Conflict Management: Resolving Conflicts in a Team
Conflicts in a team are not unusual. It is important to solve these conflicts constructively.
After all, things can’t always go smoothly. Conflicts exist everywhere, both in private and professional life. They are a part of life and somehow a way of expressing opinions and taking a stand, and this can understandably not always happen quietly. However, if conflicts are not resolved in time, they can lead to tensions that can be counterproductive, especially in the workplace. Various strategies can be used to easily resolve conflicts, more commonly known as conflict management.
What is conflict management?
Generally speaking, conflict occurs when two (or more) parties disagree. Each party seeks to defend its opinion without accepting the other’s party arguments. This often results in loud discussions that considerably disrupt the work climate and make harmonious collaboration impossible.
This is when conflict management comes in: to resolve conflicts within a team to prevent frustration from building up and leading to a tense atmosphere. Suppressing disputes immediately can be counterproductive. The parties involved should express them openly and try to reach an agreement.
When personal problems or insults are involved, conflicts can often only be resolved after the intervention of a third party who acts as an intermediary, also called the mediator.
Conflicts in the workplace
There are several types of conflicts. Let’s explore them togehther.
1. Relational conflicts
Relational conflict refers to the differences between ourselves and others concerning how we relate to each other. In private life, we can decide to avoid people with a different mindset than ours. This is not always possible in the workplace. Conflicts can easily arise, and usually are of a personal nature.
2. Thematic conflicts
Thematic conflicts are the result of differing opinions on a subject. Depending on the company, this may be about a new product or the resolution of a task. These conflicts are usually easier to resolve once each party has constructively expressed its opinion.
3. Communication conflicts
Often people literally talk past each other, leading to a misinterpretation of the other’s point of view. If this misinterpretation is not resolved, serious arguments can occur regularly.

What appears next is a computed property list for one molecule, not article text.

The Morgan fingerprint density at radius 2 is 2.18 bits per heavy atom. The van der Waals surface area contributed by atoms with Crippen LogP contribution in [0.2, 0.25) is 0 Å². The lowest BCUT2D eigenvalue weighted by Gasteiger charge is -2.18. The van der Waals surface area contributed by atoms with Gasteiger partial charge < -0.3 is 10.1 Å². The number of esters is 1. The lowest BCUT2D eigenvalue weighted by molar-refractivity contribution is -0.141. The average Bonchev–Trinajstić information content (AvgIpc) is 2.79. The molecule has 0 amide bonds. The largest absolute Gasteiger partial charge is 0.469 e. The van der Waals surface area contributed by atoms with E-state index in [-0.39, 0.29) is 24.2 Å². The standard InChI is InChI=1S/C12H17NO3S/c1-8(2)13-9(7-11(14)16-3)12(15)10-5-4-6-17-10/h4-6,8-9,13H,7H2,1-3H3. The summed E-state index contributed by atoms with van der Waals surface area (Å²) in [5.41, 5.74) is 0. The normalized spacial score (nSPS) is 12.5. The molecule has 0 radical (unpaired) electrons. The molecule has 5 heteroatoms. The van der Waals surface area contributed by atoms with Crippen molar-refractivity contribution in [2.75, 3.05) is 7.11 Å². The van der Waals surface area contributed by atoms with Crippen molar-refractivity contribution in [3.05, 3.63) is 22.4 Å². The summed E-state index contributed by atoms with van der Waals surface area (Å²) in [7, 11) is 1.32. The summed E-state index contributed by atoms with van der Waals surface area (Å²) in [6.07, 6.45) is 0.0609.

4. Conflicts over the distribution of benefits
A larger office, a company car, or unequal salaries: conflicts can also arise when workers feel unfairly treated.
5. Role conflicts
In a company, employees take on different roles linked to different expectations. These expectations cannot always be met, for example, when a leadership role is assigned.
How does conflict management work?
The easiest way to resolve a conflict is to get in touch with the other party. A third party can be present as a mediator, even if not necessary for minor and manageable conflicts. What is required is that both parties remain objective and calm during the resolution of the conflict. If a discussion starts angrily, it will often lead to nothing. It is advisable to continue the clarification discussion at another time.
The conflict management process is then divided into different phases, during which both parties can objectively express their point of view and thus work out a solution or a compromise.
1st phase: the opening and reflection phase
This phase is the first step towards resolving the conflict. Both parties must meet in a calm environment and maintain a positive frame of mind. Anger and blame should be avoided as they lead in the wrong direction.
Once the first contact is established, the opinions of both parties can be expressed objectively. Each party is invited to reflect on the aspects that led to the conflict.
Phase 2: Seeking dialog
Dialogue is essentially about actively listening to the other person without interrupting or talking. The other person’s opinion should not be judged because this can lead to further disagreements. It is better to filter out similar arguments to find common ground. Both parties can also explain how they felt during the discussion or perceived their counterpart’s statement. At this stage, it’s easy to determine whether the conflict was a misunderstanding.
Phase 3: Finding a solution
Once both parties have found many common arguments, they can start to resolve the conflict. Of course, this includes presenting the different opinions that ultimately led to the dispute, clearly and factually. However, instead of commenting negatively on the arguments, both parties should find a joint solution or compromise. The goal is to reach a result with which both parties agree.
Phase 4: Conclusion
In the concluding phase, both parties found an acceptable solution, the controversies are briefly recorded, and the conflict can be declared solved.
Conclusion: Conflict management can be a solution to disputes
Not everyone likes each other right away, and the workplace makes no difference. It is not unusual when two or more parties have different opinions, harming the working atmosphere and productivity. It is better to resolve these conflicts as quickly as possible. Conflict management can help solve the problem so that the discussion can be conducted factually and constructively.
Your Humanoo Team